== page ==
Held in hand, a ballpoint pen can make dots, which join to become lines, eventually forming a scenery. Various shades of blue are blended into each sea surface. To しゅんしゅん shunshun, drawing is akin to meditation, both done repetitively, as in breathing, calm and silent, sinking into the deep ocean within. Having worked in architecture for numerous years, he became a drawing artist 7 years ago, and through drawing, he hopes to present sceneries in their simple original form.
During his university years, he once made a trip to Europe to see the works by Swiss architect Peter Zumthor. However, not long after he arrived, he lost his camera. He had no choice but to use pen and paper to draw what he saw in front of him, a process which he found amusing. Facing what was present before his eyes, he paid close attention, without looking only at the outlines but focusing on each and every little dot, not only on the structure, then something different would emerge. After returning to Japan, he did not want to forget this feeling, so he spent 15 minutes every night drawing things surrounding him. He is used to using the common ultra-thin and extra ultra-thin series by Mitsubishi, which can be purchased easily. Using them is easy and effortless, and he is still using the blue or black pens in the same series at present — it has already been 15 years, and he began to keep the used pens.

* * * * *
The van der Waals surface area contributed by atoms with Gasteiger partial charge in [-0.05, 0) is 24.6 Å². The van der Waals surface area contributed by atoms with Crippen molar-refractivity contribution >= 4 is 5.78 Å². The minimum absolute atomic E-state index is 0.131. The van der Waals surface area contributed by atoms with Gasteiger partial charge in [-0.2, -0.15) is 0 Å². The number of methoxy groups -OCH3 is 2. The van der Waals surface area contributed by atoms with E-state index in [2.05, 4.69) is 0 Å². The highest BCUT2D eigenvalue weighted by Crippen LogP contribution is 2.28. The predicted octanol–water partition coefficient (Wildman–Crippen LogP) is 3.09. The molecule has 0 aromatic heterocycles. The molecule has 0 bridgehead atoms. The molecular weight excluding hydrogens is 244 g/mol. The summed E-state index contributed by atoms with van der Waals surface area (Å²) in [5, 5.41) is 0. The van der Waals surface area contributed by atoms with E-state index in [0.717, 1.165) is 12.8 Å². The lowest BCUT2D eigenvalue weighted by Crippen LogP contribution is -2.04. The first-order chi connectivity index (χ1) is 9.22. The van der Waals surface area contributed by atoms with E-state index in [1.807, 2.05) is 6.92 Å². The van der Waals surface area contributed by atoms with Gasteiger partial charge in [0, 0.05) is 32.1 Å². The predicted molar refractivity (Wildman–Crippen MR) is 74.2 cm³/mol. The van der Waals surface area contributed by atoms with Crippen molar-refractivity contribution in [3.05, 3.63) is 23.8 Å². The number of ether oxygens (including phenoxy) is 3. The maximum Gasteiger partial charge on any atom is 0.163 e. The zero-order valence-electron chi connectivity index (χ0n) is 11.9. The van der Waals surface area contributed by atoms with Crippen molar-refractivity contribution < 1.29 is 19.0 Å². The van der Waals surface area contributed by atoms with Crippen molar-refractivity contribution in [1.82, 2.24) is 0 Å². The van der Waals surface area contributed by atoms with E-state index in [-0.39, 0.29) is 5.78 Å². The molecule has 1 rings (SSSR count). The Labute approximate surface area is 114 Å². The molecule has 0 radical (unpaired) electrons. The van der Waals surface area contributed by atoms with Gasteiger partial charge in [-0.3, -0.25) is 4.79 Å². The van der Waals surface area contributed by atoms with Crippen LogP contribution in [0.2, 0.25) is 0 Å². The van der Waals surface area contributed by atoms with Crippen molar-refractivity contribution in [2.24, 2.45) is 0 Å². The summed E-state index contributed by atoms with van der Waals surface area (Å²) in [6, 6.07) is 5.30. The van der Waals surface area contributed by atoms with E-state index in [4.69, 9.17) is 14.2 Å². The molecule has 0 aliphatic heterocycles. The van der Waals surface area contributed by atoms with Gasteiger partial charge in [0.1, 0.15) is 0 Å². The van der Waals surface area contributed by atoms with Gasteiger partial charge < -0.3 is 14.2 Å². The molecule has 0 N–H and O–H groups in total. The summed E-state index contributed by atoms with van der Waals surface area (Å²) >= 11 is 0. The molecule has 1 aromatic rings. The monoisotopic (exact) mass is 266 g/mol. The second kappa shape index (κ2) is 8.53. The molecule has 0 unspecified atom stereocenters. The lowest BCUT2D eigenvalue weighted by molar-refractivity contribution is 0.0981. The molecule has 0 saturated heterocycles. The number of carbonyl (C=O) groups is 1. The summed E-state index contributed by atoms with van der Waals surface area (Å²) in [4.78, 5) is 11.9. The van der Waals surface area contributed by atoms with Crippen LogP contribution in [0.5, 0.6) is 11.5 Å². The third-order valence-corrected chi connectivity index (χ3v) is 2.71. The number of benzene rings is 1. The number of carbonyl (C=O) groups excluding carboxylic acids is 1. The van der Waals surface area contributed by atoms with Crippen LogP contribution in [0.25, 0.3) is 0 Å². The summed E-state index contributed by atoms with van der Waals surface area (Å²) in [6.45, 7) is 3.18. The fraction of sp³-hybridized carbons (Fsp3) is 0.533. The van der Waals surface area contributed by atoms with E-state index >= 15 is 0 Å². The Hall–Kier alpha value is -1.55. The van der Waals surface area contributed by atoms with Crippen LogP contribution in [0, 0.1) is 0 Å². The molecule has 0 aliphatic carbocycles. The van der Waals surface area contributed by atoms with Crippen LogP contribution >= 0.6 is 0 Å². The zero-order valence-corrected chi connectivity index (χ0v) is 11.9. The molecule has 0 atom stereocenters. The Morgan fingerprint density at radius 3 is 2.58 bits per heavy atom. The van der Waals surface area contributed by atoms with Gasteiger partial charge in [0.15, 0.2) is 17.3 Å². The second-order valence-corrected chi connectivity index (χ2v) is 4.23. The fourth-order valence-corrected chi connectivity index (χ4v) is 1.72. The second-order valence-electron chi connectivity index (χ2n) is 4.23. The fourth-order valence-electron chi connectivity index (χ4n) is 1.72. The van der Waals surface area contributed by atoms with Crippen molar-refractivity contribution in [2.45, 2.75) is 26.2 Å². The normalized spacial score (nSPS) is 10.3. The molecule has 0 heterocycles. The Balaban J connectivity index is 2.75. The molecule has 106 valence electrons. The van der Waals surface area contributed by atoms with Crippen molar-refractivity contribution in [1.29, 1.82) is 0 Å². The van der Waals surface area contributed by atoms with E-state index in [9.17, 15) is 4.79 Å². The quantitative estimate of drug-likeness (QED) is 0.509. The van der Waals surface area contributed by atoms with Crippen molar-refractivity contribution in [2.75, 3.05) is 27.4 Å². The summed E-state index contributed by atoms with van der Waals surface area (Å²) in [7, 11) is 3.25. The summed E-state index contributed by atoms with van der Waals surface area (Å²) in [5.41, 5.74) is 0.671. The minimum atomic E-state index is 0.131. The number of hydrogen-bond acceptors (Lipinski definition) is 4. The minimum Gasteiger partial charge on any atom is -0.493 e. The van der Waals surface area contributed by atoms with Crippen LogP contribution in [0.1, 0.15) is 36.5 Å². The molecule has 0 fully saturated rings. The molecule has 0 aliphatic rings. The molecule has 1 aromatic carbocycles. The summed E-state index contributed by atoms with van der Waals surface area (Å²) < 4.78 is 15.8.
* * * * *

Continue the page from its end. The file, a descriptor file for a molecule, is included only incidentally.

After deciding to become a drawing artist, he moved to Hiroshima, which brought more natural sceneries into his drawings, such as Setonaikai, the Seto Inland Sea. He uses only dots and lines to present light. “In the Great Nature, the lines in my drawing probably do not actually exist.” One time, he observed how silkworms ate mulberry leaves. They would push their head forward, and while munching on the leaves, they retreated their head and then push forward to munch again, over and over. This has inspired his work “sea/drawing”. He copied silkworms’ movements, forward and backward, on paper. “I’m not sure if this can be regarded as drawing. It would seem I was only drawing lines,” said shunshun, giving a laugh.
When drawing lines with bare hands, one cannot avoid shakes in the body, causing lines to deviate at the same time.“Once I felt frustrated as I had a feeling that I had failed. But when I took another look, I found that it looked just like waves.” From that day on, lines have become a very important mode of expression for him.